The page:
Coming Clean Part 2


If you missed Part I of Coming Clean which focused on the evolution of the green/clean beauty industry, click (here). Part I will also provide better context for Part II.

In this post, I’m opening up on the evolution of green/sustainable blogging, the obstacles and questionings linked to it, and the transition I made to launch a professional activity as a writer and creative sidekick for businesses instead. As Smells like a Green Spirit has now hit its 10th anniversary, I felt compelled to open up and come clean in order to turn the page and re-orient this space so that it continues to align fully with me on this journey. In Part I, I’ve shared the challenges that indie brands face, this time it’s about the challenges, creative and blogger/writers have faced and continue to, in the clean beauty – but also in the overall « sustainable » lifestyle – space. This post also serves as a process for me to reflect, move on and come to terms with everything.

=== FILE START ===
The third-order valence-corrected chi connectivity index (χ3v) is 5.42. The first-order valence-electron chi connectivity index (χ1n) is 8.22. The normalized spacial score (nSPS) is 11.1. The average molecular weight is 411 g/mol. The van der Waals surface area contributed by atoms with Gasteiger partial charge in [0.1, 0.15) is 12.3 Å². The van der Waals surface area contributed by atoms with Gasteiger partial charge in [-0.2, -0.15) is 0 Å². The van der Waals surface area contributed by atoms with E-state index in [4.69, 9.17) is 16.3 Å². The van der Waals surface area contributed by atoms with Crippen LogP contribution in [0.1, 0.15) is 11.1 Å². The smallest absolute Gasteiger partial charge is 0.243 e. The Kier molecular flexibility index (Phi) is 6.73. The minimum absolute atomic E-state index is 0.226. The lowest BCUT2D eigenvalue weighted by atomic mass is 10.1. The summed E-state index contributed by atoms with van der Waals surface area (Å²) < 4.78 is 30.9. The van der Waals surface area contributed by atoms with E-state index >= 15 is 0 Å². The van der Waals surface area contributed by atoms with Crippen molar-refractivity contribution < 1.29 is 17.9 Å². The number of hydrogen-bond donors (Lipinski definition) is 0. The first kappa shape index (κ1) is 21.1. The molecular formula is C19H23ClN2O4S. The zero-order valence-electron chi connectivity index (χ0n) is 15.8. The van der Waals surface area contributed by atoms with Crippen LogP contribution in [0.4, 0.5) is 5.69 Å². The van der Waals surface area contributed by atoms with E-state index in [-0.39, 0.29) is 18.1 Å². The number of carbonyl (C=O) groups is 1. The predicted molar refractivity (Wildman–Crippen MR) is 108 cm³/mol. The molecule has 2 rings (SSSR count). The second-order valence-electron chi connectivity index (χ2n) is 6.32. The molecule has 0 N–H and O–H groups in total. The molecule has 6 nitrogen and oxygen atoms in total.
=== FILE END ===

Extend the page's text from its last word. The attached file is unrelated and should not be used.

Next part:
Navigating a space where  « eco-friendly » and « healthy » do not necessarily and systematically align and navigating a space where more brands become less and less accessible.

In the early days of my blogging journey, given the scarcity in the green beauty field, I was dedicated on highlighting every new brand and release I’d come across, as numerous gaps were waiting to be filled. I would relish in sharing eclectic mixes of upscale and affordable brands. I spent a substantial amount of time uncovering new « green gems » and I loved sharing every finding. Many of you may remember that some of today’s IT brands started with a little corner on Etsy. There used to be a time when others would be shopping at Sephora, whilst green beauty lovers would be browsing Etsy for natural cosmetics.